For one Massachusetts mom, a joyful children’s party turned into a mother’s worst nightmare.
Brenda Sanderson’s two sons were thrilled to attend a graduation party in the summer of 2015. It had everything, including an inflatable, enclosed trampoline known as a “bounce house.” The boys gleefully entered the bounce house and did what you do in bounce houses—they jumped, they wrestled, they rolled and slid.
Everything seemed fine. Two days later, though, Sanderson saw some funny blemishes on her 10-year-old’s arm. She asked him where they came from. Sanderson relayed the ensuing conversation to Fox 25 News in Boston.
“He said, ‘Well, Mommy, I think it’s from sliding around and bouncing around the bouncy house. I think I just got burned from the plastic because it was hot.”
So Sanderson treated her boy for a burn.
She covered the marks with Neosporin and kept an eye on them. To her horror, the blemishes didn’t heal. In fact, they started getting worse. Then they began to ooze and fester. Soon the 10-year-old was covered in open sores.
“It was oozing, and when it oozes, it spreads,” Sanderson said. “He said they hurt to touch.”
These were no simple burns, Sanderson realized. It was time for a visit to the doctor.
Her son’s doctor took one look at the boy’s wounds and came up with a theory. She asked where the boy thought the marks came from. When she heard about the bounce house, there was no doubt left in her mind.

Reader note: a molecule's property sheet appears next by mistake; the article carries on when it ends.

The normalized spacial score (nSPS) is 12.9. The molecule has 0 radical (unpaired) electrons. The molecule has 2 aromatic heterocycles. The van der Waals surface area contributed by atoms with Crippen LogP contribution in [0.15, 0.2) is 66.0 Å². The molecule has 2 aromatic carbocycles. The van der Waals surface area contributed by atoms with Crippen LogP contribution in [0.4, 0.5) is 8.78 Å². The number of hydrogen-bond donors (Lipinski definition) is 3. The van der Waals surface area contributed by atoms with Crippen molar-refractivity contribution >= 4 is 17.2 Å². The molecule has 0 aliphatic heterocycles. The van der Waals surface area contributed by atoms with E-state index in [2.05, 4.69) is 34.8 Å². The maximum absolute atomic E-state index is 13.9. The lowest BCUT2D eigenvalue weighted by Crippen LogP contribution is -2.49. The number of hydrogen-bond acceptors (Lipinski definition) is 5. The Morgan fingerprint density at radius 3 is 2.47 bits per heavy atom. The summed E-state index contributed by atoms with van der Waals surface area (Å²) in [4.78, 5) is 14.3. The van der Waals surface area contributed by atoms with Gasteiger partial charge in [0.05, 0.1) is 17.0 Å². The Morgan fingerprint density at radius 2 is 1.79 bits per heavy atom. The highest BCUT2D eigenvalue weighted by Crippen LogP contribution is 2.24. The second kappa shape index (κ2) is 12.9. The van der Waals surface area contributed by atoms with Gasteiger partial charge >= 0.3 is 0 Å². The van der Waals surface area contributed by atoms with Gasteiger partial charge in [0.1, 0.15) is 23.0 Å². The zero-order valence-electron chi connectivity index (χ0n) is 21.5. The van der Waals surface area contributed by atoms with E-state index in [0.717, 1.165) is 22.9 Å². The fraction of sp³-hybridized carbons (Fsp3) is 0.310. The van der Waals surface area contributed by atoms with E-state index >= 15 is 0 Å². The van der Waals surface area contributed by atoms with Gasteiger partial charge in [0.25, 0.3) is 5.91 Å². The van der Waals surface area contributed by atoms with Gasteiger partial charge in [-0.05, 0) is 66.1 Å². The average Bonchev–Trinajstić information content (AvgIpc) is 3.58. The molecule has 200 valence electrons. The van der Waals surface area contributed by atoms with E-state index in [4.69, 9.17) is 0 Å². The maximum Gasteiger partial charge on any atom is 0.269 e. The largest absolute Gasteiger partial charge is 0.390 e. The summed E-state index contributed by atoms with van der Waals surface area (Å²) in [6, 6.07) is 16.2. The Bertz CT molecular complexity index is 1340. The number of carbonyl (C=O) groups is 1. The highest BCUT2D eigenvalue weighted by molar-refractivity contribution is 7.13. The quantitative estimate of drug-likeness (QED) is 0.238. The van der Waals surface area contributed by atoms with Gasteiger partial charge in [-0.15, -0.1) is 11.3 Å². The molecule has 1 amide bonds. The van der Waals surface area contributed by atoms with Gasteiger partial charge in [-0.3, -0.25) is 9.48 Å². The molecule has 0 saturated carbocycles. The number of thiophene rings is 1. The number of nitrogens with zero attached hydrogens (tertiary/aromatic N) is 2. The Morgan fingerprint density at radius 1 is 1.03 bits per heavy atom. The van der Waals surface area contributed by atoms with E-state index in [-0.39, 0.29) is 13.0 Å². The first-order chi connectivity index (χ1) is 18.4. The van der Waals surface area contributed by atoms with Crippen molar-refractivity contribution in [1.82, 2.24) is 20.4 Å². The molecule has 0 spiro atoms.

Sanderson’s little boy had a staph infection.
Staph infections are a potentially serious invasion of Staphylococcus bacteria. If the infection spreads far enough, the malady can be life-threatening. It’s vital that people with staph infections get treatment as quickly as possible.
The bacteria were hiding on the plastic surface of the bounce house’s interior. The boy must have had cuts or abrasions on his arm, and that’s how the bacteria entered his system.
“Any time you break the skin, you’re at risk of getting some sort of skin infection,” Ari Cohen, Chief of Pediatric Emergency Medicine at Mass General Hospital told Fox 25. “Staph
Sanderson’s boy was treated for his infection and came out okay in the end. Still, it was a terrible ordeal, and Sanderson doesn’t plan on letting her kids back into a bounce house in the foreseeable future.
In addition to the risk of bacterial infections, playing in bounce houses leads to bruises, concussions, and broken bones with startling regularity.
A 2012 study in the health journal Pediatrics found that bounce houses caused 11,300 injuries to children in 2010. That’s twice the number of bounce house–related injuries recorded in 2008.
The study, which was conducted by researchers at the Center for Injury Research and Policy at Nationwide Children’s Hospital in Columbus, Ohio, observed that this injury rate “equals a child every 46 minutes nationally. This epidemic increase highlights the urgency of addressing the prevention of inflatable bouncer-related injuries among children.”
So the next time you bring your kids to a rollicking birthday party complete with a bounce house, you might want to tell them to steer clear. No amount of fun is worth a staph infection or a broken bone.